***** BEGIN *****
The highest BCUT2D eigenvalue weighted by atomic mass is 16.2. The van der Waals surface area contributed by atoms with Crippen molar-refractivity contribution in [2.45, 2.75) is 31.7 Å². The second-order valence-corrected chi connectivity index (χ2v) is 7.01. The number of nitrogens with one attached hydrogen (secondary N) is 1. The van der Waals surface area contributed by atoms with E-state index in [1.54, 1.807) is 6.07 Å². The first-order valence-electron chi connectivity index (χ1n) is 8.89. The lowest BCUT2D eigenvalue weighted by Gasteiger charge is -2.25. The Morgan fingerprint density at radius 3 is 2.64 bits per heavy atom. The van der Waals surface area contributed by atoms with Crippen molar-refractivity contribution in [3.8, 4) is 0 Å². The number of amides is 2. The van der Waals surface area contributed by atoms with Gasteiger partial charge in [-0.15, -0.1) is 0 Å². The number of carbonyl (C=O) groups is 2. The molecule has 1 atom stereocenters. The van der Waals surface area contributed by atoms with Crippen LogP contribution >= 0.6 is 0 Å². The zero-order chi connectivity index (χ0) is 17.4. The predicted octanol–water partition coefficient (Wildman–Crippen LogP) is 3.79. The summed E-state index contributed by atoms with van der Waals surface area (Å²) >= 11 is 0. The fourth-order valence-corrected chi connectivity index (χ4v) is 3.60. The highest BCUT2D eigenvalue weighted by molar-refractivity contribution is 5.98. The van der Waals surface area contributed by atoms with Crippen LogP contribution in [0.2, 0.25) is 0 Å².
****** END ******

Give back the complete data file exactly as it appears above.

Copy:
The highest BCUT2D eigenvalue weighted by atomic mass is 16.2. The van der Waals surface area contributed by atoms with Crippen molar-refractivity contribution in [2.45, 2.75) is 31.7 Å². The second-order valence-corrected chi connectivity index (χ2v) is 7.01. The number of nitrogens with one attached hydrogen (secondary N) is 1. The van der Waals surface area contributed by atoms with E-state index in [1.54, 1.807) is 6.07 Å². The first-order valence-electron chi connectivity index (χ1n) is 8.89. The lowest BCUT2D eigenvalue weighted by Gasteiger charge is -2.25. The Morgan fingerprint density at radius 3 is 2.64 bits per heavy atom. The van der Waals surface area contributed by atoms with Crippen molar-refractivity contribution in [3.8, 4) is 0 Å². The number of amides is 2. The van der Waals surface area contributed by atoms with Gasteiger partial charge in [-0.15, -0.1) is 0 Å². The number of carbonyl (C=O) groups is 2. The molecule has 1 atom stereocenters. The van der Waals surface area contributed by atoms with Crippen LogP contribution >= 0.6 is 0 Å². The zero-order chi connectivity index (χ0) is 17.4. The predicted octanol–water partition coefficient (Wildman–Crippen LogP) is 3.79. The summed E-state index contributed by atoms with van der Waals surface area (Å²) >= 11 is 0. The fourth-order valence-corrected chi connectivity index (χ4v) is 3.60. The highest BCUT2D eigenvalue weighted by molar-refractivity contribution is 5.98. The van der Waals surface area contributed by atoms with Crippen LogP contribution in [0.2, 0.25) is 0 Å².